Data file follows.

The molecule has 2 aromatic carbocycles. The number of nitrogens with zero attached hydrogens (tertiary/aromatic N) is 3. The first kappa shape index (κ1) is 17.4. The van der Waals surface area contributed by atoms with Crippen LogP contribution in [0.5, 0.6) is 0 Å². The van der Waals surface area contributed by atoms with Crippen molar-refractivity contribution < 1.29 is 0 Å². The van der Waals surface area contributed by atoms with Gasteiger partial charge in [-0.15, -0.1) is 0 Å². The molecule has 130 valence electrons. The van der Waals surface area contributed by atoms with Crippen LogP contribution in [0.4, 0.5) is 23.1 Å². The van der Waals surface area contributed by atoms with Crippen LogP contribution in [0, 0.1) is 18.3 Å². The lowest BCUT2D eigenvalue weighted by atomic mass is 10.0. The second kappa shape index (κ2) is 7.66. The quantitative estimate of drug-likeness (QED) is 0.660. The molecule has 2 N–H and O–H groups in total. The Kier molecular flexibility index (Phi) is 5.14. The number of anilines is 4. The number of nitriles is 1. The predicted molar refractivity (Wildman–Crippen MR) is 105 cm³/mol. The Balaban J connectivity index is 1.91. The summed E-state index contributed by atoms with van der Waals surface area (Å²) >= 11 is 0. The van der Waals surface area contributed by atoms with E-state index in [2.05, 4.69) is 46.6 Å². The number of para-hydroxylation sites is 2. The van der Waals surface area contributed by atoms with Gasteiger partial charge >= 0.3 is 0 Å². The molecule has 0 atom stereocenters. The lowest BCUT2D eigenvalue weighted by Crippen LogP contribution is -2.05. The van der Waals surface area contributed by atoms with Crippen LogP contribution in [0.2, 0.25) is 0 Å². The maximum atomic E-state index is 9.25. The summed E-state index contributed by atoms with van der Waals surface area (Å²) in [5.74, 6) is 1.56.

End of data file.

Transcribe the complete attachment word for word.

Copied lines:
The molecule has 2 aromatic carbocycles. The number of nitrogens with zero attached hydrogens (tertiary/aromatic N) is 3. The first kappa shape index (κ1) is 17.4. The van der Waals surface area contributed by atoms with Crippen LogP contribution in [0.5, 0.6) is 0 Å². The van der Waals surface area contributed by atoms with Crippen molar-refractivity contribution < 1.29 is 0 Å². The van der Waals surface area contributed by atoms with Gasteiger partial charge in [-0.15, -0.1) is 0 Å². The molecule has 130 valence electrons. The van der Waals surface area contributed by atoms with Crippen LogP contribution in [0.4, 0.5) is 23.1 Å². The van der Waals surface area contributed by atoms with Crippen LogP contribution in [0, 0.1) is 18.3 Å². The lowest BCUT2D eigenvalue weighted by atomic mass is 10.0. The second kappa shape index (κ2) is 7.66. The quantitative estimate of drug-likeness (QED) is 0.660. The molecule has 2 N–H and O–H groups in total. The Kier molecular flexibility index (Phi) is 5.14. The number of anilines is 4. The number of nitriles is 1. The predicted molar refractivity (Wildman–Crippen MR) is 105 cm³/mol. The Balaban J connectivity index is 1.91. The summed E-state index contributed by atoms with van der Waals surface area (Å²) >= 11 is 0. The van der Waals surface area contributed by atoms with E-state index in [2.05, 4.69) is 46.6 Å². The number of para-hydroxylation sites is 2. The van der Waals surface area contributed by atoms with Gasteiger partial charge >= 0.3 is 0 Å². The molecule has 0 atom stereocenters. The lowest BCUT2D eigenvalue weighted by Crippen LogP contribution is -2.05. The van der Waals surface area contributed by atoms with Crippen LogP contribution in [0.2, 0.25) is 0 Å². The maximum atomic E-state index is 9.25. The summed E-state index contributed by atoms with van der Waals surface area (Å²) in [5.74, 6) is 1.56.